The 1960s was a decade of great popular cultural change, even in Cambodia where the current generation still love listening to the songs from an era when Cambodian pop flourished.
They still stand as number one favourites in Cambodia and fans never get sick of listening to the tunes – especially after a trove of records by the biggest star, Sinn Sisamouth, have recently been discovered.
But the singers in general did not survive to see how famous their songs became after they died during the Khmer Rouge regime.
An information clamp-down about their careers during the Khmer Rouge regime all but erased their reputations, but many people never forgot the music these people created.
Three men, Khut Sokhoeun, Pov Sok and Sam Noeun - spent their own money to trace the tale of the most famous singer, Sinn Sisamouth, who passed away during the regime and is remembered as Cambodia’s Frank Sinatra.
Sokhoeun, the executive producer of a legal program on radio FM102, led the mission to find out what happened to Sisamouth during the Khmer Rouge period.
In 2010 he claimed he had met people who lived with the singer at a work-camp in Kandal province. He interviewed those people and made a documentary called Cambodia’s Golden Voice Emperor about the legendary singer.
“Some foreigners have researched Sisamouth before, but we have never seen any information released about him,’’ Sokhoeun told 7Days.
“We could not wait any more. We decided to make a film about him on our own, so other Cambodian people could learn about him.”
Sok Pov tried his best to collect video clips of Sinn Sisamouth, but he only found a 1960 movie called Neang Apsara or Apsara Girl, produced by the king’s father, Norodom Sihanouk.
In the film Sisamouth sings two songs with a female singer known as Sieng Dy.
His career took a strange turn though. Sisamouth was a famous singer and was supposed to appear in many films, but Pov discovered that Sisamouth’s second wife didn’t want him to be so famous, which is why there is very little footage of him.
Sisamouth was born at Stung Treng province in 1932. His father was a prison warden in Battambang province and his mother was Lao-Chinese descendent. He moved to Phnom Penh in early 1950s to study medicine – following his parents wishes.
But he disappointed them by moving into a musical career instead. He was invited to sing on National Radio in 1953, and his fame quickly shot through the roof.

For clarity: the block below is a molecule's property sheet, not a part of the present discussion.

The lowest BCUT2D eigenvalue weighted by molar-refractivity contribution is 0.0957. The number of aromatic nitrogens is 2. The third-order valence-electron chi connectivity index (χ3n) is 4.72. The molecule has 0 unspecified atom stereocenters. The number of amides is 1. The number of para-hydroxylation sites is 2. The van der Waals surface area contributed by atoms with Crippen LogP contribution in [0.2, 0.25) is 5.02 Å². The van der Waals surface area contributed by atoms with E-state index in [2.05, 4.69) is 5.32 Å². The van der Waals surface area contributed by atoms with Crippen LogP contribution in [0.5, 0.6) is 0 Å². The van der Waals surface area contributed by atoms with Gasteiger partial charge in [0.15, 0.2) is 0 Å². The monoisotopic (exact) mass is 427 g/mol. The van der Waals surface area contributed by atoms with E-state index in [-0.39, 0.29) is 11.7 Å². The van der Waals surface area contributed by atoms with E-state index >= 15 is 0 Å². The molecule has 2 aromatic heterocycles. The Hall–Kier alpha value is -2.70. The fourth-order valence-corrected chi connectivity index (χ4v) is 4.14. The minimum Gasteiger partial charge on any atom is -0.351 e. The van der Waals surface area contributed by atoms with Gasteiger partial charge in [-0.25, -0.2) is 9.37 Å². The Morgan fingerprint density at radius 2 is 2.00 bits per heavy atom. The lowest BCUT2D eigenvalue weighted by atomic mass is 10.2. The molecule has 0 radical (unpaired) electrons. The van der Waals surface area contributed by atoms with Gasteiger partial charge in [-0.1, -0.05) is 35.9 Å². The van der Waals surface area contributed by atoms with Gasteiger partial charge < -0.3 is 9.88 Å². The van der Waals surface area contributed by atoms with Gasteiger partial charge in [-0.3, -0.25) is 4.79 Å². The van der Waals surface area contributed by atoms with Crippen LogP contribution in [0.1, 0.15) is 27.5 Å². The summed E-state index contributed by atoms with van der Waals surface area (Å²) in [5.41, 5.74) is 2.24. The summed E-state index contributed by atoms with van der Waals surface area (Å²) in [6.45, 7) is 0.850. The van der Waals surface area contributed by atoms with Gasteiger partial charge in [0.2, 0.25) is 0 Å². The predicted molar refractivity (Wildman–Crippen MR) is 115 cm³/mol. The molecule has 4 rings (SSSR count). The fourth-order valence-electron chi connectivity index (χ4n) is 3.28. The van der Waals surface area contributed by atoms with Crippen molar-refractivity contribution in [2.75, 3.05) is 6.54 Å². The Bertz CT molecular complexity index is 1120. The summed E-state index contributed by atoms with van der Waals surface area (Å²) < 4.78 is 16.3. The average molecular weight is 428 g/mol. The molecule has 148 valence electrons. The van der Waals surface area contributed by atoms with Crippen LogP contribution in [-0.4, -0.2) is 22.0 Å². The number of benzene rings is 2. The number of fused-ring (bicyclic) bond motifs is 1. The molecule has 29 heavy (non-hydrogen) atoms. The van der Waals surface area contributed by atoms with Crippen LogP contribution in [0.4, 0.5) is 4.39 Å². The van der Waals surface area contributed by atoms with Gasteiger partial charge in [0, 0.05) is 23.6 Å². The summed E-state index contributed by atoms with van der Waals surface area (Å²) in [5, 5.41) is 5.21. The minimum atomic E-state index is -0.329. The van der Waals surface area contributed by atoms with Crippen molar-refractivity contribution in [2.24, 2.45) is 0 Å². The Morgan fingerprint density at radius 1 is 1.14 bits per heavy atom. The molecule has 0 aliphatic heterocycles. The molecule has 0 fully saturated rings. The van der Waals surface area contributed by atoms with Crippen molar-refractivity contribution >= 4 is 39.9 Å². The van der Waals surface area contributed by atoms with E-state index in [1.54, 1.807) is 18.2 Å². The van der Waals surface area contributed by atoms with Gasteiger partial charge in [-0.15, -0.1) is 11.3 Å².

People who worked closely with him and survived from Khmer Rouge regime did not know what happened to Sisamouth after they were evacuated from their homes in 1975, and friendships were ripped apart.
But Pov was told by his work-camp colleagues that Sisamouth lived in a village in Koh Thom district, Kandal province. The Khmer Rouge elite ordered him to sing at night for them after a day at work in the fields because they liked his voice so much.
But Sisamouth became weak after being forced to work without proper nourishment, which affected his voice. And when he could not sing anymore, he was punished.
“Sisamouth was required to work like other people,” Pov said.
“Sometimes the militias beat him. People remember seeing scars on his face. Then he was killed and buried under a mango tree in 1976.”
The decision to execute the famous singer was not made by local soldiers, but regional leaders.
Seng Dara, the writer of the book Kingdom Covered by Gold, has profiled Cambodian singers of the 1960s and believed Sisamouth to be the best of them all.
His voice was mercurial and Pov believes no Cambodian has bettered him - that’s why the film is called Golden Voice Emperor.
“It’s hard for me to describe his voice,” Pov says. “God offered the perfect voice to this man among millions of Cambodian men. His voice was so beautiful to everybody.”
However, he was backed by songwriters who helped build his credibility, writing lyrics about life which resonated with most people.
Songs about happiness, love and sadness. Basic human emotions in other words. They also wrote songs about foreign places, inspiring people to visit them.
Champa Battambang or Flower of Battambang is one favourite amongst new musical students.
His songs featured in musicals and some have been re-recorded by young artists but people still prefer his original songs more. His songs are still played on radios, TV and at wedding – maintaining his face in Cambodia.
Seng Dara found out Sismouth’s songs faced a lot of challenges. Some songs that Cambodian people have today were rescued by the refugees or some local people. Nobody knew how many songs he sang. He guessed he might sing up to 10 000 songs between 1953 and1975, but many of them got lost in the wars.
His songs which were sung in 1950s on the National Radio were not recorded because they didn’t have the equipment needed. In the 960s Cambodians songs were only released as singles.
But between 1970 and 1975 his records were destroyed by the then regime and then the Khmer Rouge regime – leaders of which made him sing after a day in the fields – and his songs were totally banned..
“But then in 1979 the Vietnamese troops who pushed the Khmer Rouge out destroyed all music from the past and declared a new era had begun. They confiscated all vinyl records from homes and burned them at the Steung Meanchey commune in Phnom Penh.
“But some refugees who fled hid their records, or took them with them and when they returned Sasamouth’s songs again lived in Cambodia. That’s why his songs remain today,” he said.
Chea Sopheap, the archive analyst at Bophana centre, has a copy of the film Cambodia’s Golden Voice Emperor and views it for free. On Saturday (August 11 ) it will be screened from 4pm.
It will be a double feature with Golden Voice about a female singing star Ros Serey Sothea. She also died during the Khmer Rouge regime.
Address: Bophana Center, #64, St. 200, Phnom Penh
To contact the reporter on this story: Roth Meas at firstname.lastname@example.org